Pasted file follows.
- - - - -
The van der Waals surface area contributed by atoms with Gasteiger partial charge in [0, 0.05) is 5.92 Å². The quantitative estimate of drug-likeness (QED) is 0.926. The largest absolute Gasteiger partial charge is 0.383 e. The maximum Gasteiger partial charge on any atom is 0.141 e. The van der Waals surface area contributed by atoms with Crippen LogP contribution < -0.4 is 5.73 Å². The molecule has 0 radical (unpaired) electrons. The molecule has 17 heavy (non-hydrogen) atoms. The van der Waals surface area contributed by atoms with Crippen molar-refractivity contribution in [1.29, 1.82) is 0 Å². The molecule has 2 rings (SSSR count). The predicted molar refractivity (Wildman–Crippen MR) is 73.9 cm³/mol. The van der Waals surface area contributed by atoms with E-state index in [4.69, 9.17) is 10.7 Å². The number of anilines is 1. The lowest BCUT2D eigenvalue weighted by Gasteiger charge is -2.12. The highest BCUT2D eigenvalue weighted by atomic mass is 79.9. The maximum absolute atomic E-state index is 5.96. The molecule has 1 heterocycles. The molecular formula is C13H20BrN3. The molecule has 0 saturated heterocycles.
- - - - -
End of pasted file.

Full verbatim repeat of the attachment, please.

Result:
The van der Waals surface area contributed by atoms with Gasteiger partial charge in [0, 0.05) is 5.92 Å². The quantitative estimate of drug-likeness (QED) is 0.926. The largest absolute Gasteiger partial charge is 0.383 e. The maximum Gasteiger partial charge on any atom is 0.141 e. The van der Waals surface area contributed by atoms with Crippen LogP contribution < -0.4 is 5.73 Å². The molecule has 0 radical (unpaired) electrons. The molecule has 17 heavy (non-hydrogen) atoms. The van der Waals surface area contributed by atoms with Crippen molar-refractivity contribution in [1.29, 1.82) is 0 Å². The molecule has 2 rings (SSSR count). The predicted molar refractivity (Wildman–Crippen MR) is 73.9 cm³/mol. The van der Waals surface area contributed by atoms with E-state index in [4.69, 9.17) is 10.7 Å². The number of anilines is 1. The lowest BCUT2D eigenvalue weighted by Gasteiger charge is -2.12. The highest BCUT2D eigenvalue weighted by atomic mass is 79.9. The maximum absolute atomic E-state index is 5.96. The molecule has 1 heterocycles. The molecular formula is C13H20BrN3. The molecule has 0 saturated heterocycles.